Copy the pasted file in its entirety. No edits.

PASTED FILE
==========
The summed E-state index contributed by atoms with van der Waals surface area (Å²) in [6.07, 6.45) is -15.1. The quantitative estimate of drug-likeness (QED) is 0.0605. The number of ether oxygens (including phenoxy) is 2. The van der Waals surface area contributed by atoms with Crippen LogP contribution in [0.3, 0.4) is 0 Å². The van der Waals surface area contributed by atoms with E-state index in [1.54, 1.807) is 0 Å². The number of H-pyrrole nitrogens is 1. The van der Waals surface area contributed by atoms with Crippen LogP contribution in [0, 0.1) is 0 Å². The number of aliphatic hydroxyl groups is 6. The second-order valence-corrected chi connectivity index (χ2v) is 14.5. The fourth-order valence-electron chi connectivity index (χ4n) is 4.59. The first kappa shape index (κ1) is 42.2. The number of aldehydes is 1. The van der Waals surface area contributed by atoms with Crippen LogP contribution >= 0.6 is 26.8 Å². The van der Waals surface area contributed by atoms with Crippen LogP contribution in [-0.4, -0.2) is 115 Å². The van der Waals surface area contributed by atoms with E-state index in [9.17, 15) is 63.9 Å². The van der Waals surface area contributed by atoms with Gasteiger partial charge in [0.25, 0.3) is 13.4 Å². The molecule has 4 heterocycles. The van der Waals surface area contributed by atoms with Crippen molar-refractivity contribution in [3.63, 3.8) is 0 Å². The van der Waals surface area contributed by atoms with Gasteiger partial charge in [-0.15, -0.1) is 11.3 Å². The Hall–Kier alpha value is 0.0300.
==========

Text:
The summed E-state index contributed by atoms with van der Waals surface area (Å²) in [6.07, 6.45) is -15.1. The quantitative estimate of drug-likeness (QED) is 0.0605. The number of ether oxygens (including phenoxy) is 2. The van der Waals surface area contributed by atoms with Crippen LogP contribution in [0.3, 0.4) is 0 Å². The van der Waals surface area contributed by atoms with E-state index in [1.54, 1.807) is 0 Å². The number of H-pyrrole nitrogens is 1. The van der Waals surface area contributed by atoms with Crippen LogP contribution in [0, 0.1) is 0 Å². The number of aliphatic hydroxyl groups is 6. The second-order valence-corrected chi connectivity index (χ2v) is 14.5. The fourth-order valence-electron chi connectivity index (χ4n) is 4.59. The first kappa shape index (κ1) is 42.2. The number of aldehydes is 1. The van der Waals surface area contributed by atoms with Crippen LogP contribution >= 0.6 is 26.8 Å². The van der Waals surface area contributed by atoms with Crippen LogP contribution in [-0.4, -0.2) is 115 Å². The van der Waals surface area contributed by atoms with E-state index in [9.17, 15) is 63.9 Å². The van der Waals surface area contributed by atoms with Gasteiger partial charge in [0.25, 0.3) is 13.4 Å². The molecule has 4 heterocycles. The van der Waals surface area contributed by atoms with Crippen molar-refractivity contribution in [3.63, 3.8) is 0 Å². The van der Waals surface area contributed by atoms with Gasteiger partial charge in [-0.15, -0.1) is 11.3 Å². The Hall–Kier alpha value is 0.0300.